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Posted on Jun 12, 2019 in Boardgames, Front Page Features

Retro Review # 3 “A Biplane that Fits in Your Pocket!” Ace of Aces World War 1 and 2 Game Review

Retro Review # 3 “A Biplane that Fits in Your Pocket!” Ace of Aces World War 1 and 2 Game Review

Rick Martin

Retro Review # 3

Ace of Aces Game Review.  Publisher: Nova Game Designs   Game Designer: Alfred Leonardi   Price:  varies (EBay or limited copies reprinted by Flying Buffalo Games)

Passed Inspection: Easy to learn, can be played almost in real time, each set covers different time periods of military aviation, can almost fit in your pocket, different levels of complexity

Failed Basic:  out of print so it can be difficult to find, a few errors in the pages, early World War I planes are somewhat unbalanced, not solo compatible

Ace of Aces is 39 years old this year.  First gracing the shelves of your friendly neighborhood game store in 1980 (for me it was the Tin Soldier in Dayton, Ohio), Ace of Aces has not lost any of its allure and, like a fine wine, seems to get better with age.  For Retro Review number 3, come with me in our biplane of the imagination and let’s take a closer look at the Ace of Aces game system.

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As stated above, the very first Ace of Aces game came out in 1980.  Now known as the Handy Rotary Series it features 2 small books with rules, a brief history of World War I aviation and the aircrafts and then pages showing what you see when you look out of the cockpit of your “airplane”.  One book was a Fokker Dr-1 triplane and the other was a Sopwith Camel biplane.  Under the picture of what you see outside of the cockpit was a chart of maneuvers you could make in order from left to straight to right maneuvers.  Each maneuver has a page number under it and a notation as to whether the maneuver was a difficult or a normal maneuver.

Each aircraft had different styles of maneuvers, for example, the Fokker Dr1 had a hard right turn because of the torque from its rotary engine.

The style of game play created by Alfred Leonardi was ingenious and groundbreaking.  Each player got the book of their aircraft.  The Camel book shows the view from the cockpit of the Camel while the Fokker Dr-1 book shows the view from the cockpit of the Fokker.  Under each cockpit picture are a series of maneuvers that your plane can do.  It’s all there – sideslips, hands off stick torque hard right turns, Immelmann/Split S, etc.  Under each maneuver is a page number.  The pictures on same pages show your guns being fired at the enemy plane while others show it firing at you.  In newer editions are modifiers to the damage that the guns do to you.  Each plane has a specific number of hull points.  When your damage equals or exceeds your hull points, you are going down.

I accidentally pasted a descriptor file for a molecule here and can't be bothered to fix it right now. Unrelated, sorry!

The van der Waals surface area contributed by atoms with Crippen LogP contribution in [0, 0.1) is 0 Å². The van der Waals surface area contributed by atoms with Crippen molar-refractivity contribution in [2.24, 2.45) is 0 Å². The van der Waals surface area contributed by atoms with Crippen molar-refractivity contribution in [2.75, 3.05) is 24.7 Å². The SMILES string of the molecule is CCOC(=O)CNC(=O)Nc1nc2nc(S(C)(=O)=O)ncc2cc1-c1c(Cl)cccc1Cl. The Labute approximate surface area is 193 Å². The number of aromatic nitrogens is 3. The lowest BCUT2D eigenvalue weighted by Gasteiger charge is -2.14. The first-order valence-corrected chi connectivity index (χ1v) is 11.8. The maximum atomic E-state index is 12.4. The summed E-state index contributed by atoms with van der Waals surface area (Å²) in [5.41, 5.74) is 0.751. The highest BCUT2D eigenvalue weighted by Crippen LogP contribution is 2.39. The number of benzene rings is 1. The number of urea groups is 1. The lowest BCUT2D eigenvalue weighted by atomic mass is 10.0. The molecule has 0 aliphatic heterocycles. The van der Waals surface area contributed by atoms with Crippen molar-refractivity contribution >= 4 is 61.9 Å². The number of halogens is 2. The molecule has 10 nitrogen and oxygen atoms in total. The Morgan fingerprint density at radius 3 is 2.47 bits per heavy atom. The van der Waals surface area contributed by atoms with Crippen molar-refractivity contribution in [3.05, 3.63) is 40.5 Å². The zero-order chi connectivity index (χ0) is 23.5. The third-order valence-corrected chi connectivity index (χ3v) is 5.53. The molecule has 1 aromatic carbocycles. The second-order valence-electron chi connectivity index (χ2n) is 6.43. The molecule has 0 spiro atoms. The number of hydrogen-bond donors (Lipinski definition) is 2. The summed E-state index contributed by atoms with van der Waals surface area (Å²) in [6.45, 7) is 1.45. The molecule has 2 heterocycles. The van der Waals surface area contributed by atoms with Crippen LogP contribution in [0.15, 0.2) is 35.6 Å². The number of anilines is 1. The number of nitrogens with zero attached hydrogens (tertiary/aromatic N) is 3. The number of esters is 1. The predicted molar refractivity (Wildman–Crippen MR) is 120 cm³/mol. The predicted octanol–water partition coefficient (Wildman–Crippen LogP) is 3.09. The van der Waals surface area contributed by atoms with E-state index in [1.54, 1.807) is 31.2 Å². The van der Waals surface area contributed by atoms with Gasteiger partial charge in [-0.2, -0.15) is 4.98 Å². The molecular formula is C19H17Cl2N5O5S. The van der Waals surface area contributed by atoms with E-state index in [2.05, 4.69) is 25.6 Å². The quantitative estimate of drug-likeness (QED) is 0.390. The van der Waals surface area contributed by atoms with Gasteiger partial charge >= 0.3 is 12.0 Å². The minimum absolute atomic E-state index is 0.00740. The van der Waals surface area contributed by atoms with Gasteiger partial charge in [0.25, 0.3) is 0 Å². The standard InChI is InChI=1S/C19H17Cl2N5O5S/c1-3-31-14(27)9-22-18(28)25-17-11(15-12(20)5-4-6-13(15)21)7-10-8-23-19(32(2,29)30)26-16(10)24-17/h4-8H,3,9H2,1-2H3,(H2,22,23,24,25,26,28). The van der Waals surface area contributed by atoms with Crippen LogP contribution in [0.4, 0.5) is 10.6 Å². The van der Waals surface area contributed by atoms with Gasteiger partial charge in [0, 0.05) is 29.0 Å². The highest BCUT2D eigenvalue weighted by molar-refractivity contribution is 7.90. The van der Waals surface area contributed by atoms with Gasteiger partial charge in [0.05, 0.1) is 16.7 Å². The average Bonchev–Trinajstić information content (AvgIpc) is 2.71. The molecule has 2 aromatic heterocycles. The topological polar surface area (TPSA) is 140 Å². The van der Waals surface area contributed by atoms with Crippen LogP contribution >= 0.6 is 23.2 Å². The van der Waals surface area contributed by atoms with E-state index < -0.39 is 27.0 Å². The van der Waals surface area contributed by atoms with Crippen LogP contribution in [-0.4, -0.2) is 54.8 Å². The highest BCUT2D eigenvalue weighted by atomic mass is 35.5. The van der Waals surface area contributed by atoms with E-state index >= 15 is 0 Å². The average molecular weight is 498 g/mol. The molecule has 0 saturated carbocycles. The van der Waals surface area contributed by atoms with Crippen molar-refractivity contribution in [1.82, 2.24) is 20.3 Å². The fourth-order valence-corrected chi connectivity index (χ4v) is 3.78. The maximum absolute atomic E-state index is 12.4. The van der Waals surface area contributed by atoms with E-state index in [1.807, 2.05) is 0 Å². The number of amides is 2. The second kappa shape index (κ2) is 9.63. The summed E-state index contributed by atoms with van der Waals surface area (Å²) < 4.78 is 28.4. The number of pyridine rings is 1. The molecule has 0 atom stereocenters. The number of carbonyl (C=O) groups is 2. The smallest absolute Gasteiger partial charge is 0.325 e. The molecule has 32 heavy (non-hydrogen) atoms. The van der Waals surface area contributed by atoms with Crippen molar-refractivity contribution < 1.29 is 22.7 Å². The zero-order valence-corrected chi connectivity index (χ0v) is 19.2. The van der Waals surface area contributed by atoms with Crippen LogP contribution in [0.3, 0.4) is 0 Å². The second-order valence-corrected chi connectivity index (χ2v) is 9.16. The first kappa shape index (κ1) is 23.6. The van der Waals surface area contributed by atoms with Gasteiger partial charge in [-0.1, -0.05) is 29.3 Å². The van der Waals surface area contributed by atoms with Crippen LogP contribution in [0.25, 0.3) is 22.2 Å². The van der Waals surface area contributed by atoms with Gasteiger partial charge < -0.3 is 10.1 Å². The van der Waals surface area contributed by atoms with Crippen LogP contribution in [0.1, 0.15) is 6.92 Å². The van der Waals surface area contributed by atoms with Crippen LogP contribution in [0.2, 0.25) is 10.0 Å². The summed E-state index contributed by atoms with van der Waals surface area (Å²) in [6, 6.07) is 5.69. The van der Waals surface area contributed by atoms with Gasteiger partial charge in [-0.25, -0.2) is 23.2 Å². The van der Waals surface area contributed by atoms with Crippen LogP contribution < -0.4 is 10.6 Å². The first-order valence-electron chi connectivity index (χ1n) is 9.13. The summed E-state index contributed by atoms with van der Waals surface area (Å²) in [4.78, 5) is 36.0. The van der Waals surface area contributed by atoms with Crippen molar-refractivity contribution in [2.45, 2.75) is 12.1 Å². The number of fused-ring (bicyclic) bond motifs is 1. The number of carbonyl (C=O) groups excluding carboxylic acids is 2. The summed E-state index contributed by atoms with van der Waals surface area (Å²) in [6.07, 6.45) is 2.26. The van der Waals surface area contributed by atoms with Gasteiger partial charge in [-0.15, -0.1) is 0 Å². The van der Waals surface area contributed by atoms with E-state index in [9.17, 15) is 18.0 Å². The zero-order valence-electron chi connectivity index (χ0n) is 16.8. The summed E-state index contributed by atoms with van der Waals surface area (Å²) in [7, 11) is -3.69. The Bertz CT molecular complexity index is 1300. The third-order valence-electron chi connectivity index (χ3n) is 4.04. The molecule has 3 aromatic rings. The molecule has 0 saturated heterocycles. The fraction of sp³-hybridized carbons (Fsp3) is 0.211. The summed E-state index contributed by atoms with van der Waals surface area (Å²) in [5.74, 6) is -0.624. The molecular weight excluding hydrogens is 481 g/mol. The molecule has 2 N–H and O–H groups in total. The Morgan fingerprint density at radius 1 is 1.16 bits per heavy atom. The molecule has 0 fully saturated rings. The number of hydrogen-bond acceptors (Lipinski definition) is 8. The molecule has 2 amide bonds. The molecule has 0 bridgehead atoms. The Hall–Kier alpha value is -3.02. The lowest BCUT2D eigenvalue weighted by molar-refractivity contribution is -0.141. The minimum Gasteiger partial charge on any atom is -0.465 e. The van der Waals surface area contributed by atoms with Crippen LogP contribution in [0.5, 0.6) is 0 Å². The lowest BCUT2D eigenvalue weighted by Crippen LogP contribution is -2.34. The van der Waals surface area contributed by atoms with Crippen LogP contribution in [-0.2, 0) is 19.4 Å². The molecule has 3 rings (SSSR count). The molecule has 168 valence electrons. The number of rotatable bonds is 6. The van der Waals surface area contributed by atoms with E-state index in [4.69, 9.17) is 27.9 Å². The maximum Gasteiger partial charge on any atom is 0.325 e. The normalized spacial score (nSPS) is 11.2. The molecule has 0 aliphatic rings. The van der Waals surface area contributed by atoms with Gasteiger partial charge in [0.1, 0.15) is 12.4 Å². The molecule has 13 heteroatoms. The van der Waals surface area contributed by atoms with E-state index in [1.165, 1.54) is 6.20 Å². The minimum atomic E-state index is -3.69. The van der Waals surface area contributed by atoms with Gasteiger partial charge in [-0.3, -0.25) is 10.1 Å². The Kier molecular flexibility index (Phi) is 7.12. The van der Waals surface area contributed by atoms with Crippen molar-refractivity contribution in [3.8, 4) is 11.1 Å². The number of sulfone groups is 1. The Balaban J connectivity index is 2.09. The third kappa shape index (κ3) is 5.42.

To maneuver, you and your opponent each pick a maneuver from the maneuvers listed under the cockpit picture of your current page.    Each player tells the other the number printed under the chosen maneuver.  Each player then turns to the page number given by the other player and looks up the final page number listed by the maneuver the player picked.  Both players turn to the final page number and then look at the cockpit picture to see if they have a firing solution.  It sounds much more difficult than it actually is.

There are intermediate and advanced rules that can be added in to make the game more realistic.  These additional rules include altitude, critical hits, ammunition supplies, gun jams, etc.

The sheet beauty and mystique of this game system is due to the algorithm which creates the paper computer which runs the game.  Somehow the game gets you to the page you need based upon both of your maneuvers.  Every once in a while, a strange combination of maneuvers will occur and the final page will not be right but in over 30 years of playing the game in its various combinations, that is less than 1% of the time and may just be user error.

Unfortunately, based upon the need for two people to pick maneuvers and flip through the books, there is no real good way to play the game solo.  You can, if you prefer, just pick maneuvers for one plane just to get the feel of flying around a stationary target but that has limited appeal as a game.